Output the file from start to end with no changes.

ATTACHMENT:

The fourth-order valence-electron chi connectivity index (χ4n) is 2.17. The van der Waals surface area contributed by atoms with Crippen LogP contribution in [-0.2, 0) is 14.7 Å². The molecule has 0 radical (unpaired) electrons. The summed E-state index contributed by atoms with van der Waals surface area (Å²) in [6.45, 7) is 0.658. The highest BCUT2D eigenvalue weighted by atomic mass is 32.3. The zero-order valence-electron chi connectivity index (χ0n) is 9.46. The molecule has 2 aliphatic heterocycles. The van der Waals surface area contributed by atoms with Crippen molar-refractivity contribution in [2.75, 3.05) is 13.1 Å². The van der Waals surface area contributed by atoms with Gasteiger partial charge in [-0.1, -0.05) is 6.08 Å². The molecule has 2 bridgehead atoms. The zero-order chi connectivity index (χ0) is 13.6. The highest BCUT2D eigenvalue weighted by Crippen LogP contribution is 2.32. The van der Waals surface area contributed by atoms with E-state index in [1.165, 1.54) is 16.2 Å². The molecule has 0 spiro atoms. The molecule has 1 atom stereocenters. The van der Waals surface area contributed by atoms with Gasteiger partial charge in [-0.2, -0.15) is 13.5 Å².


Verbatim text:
The fourth-order valence-electron chi connectivity index (χ4n) is 2.17. The van der Waals surface area contributed by atoms with Crippen LogP contribution in [-0.2, 0) is 14.7 Å². The molecule has 0 radical (unpaired) electrons. The summed E-state index contributed by atoms with van der Waals surface area (Å²) in [6.45, 7) is 0.658. The highest BCUT2D eigenvalue weighted by atomic mass is 32.3. The zero-order valence-electron chi connectivity index (χ0n) is 9.46. The molecule has 2 aliphatic heterocycles. The van der Waals surface area contributed by atoms with Crippen molar-refractivity contribution in [2.75, 3.05) is 13.1 Å². The van der Waals surface area contributed by atoms with Gasteiger partial charge in [-0.1, -0.05) is 6.08 Å². The molecule has 2 bridgehead atoms. The zero-order chi connectivity index (χ0) is 13.6. The highest BCUT2D eigenvalue weighted by Crippen LogP contribution is 2.32. The van der Waals surface area contributed by atoms with E-state index in [1.165, 1.54) is 16.2 Å². The molecule has 0 spiro atoms. The molecule has 1 atom stereocenters. The van der Waals surface area contributed by atoms with Gasteiger partial charge in [-0.2, -0.15) is 13.5 Å².